The funding formula must be revamped to benefit schools where the needs are greatest. Money alone won't solve deeply rooted problems, but without sufficient finances there is little hope for progress.

Economic health also requires a first-class system of higher education. Connecticut's public colleges and universities are no longer stepchildren of the state. They are well on their way to becoming among the top public institutions in the nation. The state must ensure continued adequate funding of higher-education operational budgets as well as capital projects.

The General Assembly should get serious about tax reform. Over-reliance on the property tax is a job killer, a home wrecker and a destroyer of sensible growth. Connecticut property owners pay more taxes on the real estate they own than residents of virtually all other states.

The load, which gets heavier every year, has an impact on jobs because many businesses can find considerably less expensive sites on which to build. They also have better opportunities to recruit when workers can afford to buy or rent.

The goal of reform should be not to find more money to expand the state budget, but to distribute the tax burden more fairly. Property tax reform comes in many shapes and sizes, such as a statewide or regional property tax; a freeze or cut of the local levy and more state aid instead; a requirement that the state pay for all new local mandates; and paying the state's full share in lieu of taxes for local properties it owns.

A lot is riding on getting the local tax system in order, not the least being sensible growth in urban areas and the preservation of rural and semi-rural areas. Connecticut is already divided by extreme wealth and poverty. One of the wealthiest states anywhere in the world is also home to some of the poorest cities. This wastes human resources, damages our image and hurts our economy. Tax reform ultimately touches on those issues.

This should be the year that the legislature steps in at long last to settle the differences between two important public entities: the Connecticut Resources Recovery Authority, the state's solid-waste disposal agency, and the Metropolitan District Commission, which provides water, sewer and other services in Greater Hartford.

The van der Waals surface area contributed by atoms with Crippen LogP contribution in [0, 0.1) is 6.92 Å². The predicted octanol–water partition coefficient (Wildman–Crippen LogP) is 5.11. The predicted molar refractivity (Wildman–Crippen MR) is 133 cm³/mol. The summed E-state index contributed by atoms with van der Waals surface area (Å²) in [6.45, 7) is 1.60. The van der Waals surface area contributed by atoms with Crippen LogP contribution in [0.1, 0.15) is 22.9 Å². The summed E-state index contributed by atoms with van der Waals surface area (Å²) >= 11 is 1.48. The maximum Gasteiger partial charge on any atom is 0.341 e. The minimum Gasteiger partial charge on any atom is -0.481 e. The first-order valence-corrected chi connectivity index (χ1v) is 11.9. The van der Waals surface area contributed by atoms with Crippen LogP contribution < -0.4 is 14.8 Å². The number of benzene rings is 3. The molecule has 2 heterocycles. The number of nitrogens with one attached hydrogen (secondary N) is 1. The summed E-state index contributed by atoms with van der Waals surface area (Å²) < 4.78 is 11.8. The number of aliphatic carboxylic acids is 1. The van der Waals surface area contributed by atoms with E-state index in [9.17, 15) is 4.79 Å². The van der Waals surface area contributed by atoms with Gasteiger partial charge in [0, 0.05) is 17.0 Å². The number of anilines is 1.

The immediate problem is CRRA's effort to replace the MDC as operator of CRRA's huge trash-to-energy plant, breaking a multiyear contract. The agencies are stupidly involved in litigation that is costing ratepayers millions of dollars.

The legislature, which created both agencies, should intervene and impose a solution that is best for those who pay the bills. Hearings should also be held on the future of CRRA and the MDC and whether some sort of merger or the creation of a super-agency would be practical.

Other items:

Traffic at Bradley International Airport grew last year, but Connecticut's air hub remains second-tier. It's time that the state gets serious about giving meaning to the word "international" so that Bradley offers regular passenger service to Europe and Latin America.

Improvements to the airport are welcome, but the overall condition of the facility is not as good as it can be. Services are limited, and restrooms and luggage-handling facilities don't match airports of similar size. Ground transportation must be improved. Remember, for many, this is the gateway to Connecticut.

The state must do a better job of preparing the thousands of inmates who finish serving sentences for work and finding them jobs. Pushing people out the prison gates without adequate skills guarantees that many will come back through the revolving door.

The national economy has improved, but Connecticut's economy is lagging. The job losses have been too many and the gains too few. It's unhealthy to depend on the expansion of gambling for the bulk of job growth and fail to entice the builders of the 21st-century economy, namely biotech and pharmaceutical operations, human genome entrepreneurs and investment bankers.

Are we up to the job of reinventing Connecticut as a model of economic vitality and demographic harmony? Team Connecticut gave us an optimistic answer last year by refusing to give up on the submarine base. It convinced those with open minds that shutting the Groton facility ill served the national interest. Many thought that to be an impossible quest, but the team prevailed. Keep the team spirit alive in 2006.